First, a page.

Linguistic diversity in the United States continues to impact the way in which speech-language pathologists (SLPs) and audiologists conduct their day-to-day work. According to a 2016 American Community Survey on language use in the United States, more
than 65 million people use a language other than English and more than 1,000 different languages are spoken (Gambino, 2016). The number of languages used and the number of individuals who require services in a language other than spoken English far exceed the capacity of bilingual service providers to
accommodate them. Therefore, it may be necessary for the clinician to collaborate with an interpreter, transliterator, or translator to ensure clinically appropriate services. Furthermore, legal and ethical standards (American Speech-Language-Hearing Association [ASHA], 2017; Civil Rights Act of 1964, as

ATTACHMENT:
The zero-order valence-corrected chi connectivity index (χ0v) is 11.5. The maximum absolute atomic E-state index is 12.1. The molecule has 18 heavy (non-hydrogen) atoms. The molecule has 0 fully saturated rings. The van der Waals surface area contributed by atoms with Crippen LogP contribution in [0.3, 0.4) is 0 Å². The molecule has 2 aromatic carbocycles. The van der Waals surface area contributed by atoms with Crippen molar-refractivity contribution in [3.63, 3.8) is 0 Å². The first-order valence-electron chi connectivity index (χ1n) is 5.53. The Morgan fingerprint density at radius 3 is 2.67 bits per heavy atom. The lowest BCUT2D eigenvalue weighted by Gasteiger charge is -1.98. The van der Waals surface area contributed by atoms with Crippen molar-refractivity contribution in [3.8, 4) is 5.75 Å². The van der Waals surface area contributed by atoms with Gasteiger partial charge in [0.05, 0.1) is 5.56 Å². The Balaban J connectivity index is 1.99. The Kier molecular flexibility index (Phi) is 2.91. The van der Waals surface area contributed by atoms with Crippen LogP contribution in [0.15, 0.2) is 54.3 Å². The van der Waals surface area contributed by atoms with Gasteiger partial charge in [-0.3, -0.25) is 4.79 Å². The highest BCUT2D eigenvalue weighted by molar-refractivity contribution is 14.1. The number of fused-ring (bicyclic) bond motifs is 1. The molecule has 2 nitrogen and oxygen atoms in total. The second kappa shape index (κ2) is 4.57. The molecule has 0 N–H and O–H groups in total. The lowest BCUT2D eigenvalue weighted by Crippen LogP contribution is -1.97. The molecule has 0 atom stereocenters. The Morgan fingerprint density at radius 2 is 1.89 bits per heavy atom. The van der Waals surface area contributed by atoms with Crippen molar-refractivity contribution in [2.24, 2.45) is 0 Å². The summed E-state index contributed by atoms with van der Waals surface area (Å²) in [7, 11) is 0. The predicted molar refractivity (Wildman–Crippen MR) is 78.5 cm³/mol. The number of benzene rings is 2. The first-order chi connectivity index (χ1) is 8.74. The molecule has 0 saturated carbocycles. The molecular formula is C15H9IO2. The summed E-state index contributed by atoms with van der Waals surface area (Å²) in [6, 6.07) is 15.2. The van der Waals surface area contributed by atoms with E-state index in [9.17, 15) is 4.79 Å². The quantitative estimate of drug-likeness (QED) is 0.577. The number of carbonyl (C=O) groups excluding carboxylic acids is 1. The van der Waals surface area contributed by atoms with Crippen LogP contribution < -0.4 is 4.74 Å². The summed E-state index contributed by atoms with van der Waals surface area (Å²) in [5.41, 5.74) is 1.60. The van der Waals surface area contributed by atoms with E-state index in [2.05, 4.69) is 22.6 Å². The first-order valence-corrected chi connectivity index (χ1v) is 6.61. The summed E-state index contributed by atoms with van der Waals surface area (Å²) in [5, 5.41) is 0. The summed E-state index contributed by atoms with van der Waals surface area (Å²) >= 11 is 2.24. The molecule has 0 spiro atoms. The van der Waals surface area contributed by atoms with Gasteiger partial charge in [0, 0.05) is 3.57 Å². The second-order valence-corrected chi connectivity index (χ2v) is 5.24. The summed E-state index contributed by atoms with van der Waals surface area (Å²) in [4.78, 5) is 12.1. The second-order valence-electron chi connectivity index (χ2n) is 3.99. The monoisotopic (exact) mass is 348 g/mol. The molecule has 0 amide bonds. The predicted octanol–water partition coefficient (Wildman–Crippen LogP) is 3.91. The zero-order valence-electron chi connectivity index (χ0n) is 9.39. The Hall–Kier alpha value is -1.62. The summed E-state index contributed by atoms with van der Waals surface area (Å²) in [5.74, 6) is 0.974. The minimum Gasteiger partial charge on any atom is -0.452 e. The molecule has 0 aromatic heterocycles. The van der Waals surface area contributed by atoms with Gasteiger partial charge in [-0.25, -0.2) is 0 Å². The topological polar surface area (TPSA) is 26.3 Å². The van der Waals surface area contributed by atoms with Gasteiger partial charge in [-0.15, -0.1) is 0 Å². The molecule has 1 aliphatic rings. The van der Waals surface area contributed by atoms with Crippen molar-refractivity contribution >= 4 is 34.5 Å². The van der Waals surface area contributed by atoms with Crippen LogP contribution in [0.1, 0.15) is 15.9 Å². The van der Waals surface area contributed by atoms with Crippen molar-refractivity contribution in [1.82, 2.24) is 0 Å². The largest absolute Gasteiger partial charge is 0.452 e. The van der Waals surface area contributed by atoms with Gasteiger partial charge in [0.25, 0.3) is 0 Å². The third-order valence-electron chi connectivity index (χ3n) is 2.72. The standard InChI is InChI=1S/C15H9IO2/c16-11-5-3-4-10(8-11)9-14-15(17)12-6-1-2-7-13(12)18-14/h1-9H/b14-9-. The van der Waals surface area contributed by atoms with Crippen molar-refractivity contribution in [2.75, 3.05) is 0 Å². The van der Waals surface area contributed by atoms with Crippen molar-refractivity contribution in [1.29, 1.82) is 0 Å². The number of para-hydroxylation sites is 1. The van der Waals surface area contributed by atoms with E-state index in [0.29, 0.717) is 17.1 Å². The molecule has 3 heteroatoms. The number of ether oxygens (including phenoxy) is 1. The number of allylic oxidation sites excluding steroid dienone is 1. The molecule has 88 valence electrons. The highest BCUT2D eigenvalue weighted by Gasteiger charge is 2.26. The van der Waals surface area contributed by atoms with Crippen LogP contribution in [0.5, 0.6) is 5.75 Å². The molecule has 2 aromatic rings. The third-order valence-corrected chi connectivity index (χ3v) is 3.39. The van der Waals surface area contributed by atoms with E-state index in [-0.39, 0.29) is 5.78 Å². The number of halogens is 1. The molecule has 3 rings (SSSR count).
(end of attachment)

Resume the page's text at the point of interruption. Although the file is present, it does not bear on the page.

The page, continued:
amended; Executive Order No. 13,166 ; Individuals with Disabilities Education Act of 1990, as amended) require that services to individuals who use a language other than spoken English must be delivered in the language most appropriate to that student, client, patient, or family.
When collaborating with interpreters, transliterators, or translators, a clinician remains responsible for planning the session, selecting culturally relevant materials, and appropriately administering the services. It is the legal and ethical responsibility of the facility and its providers to offer reasonable and appropriate
accommodations to facilitate access to clinical services.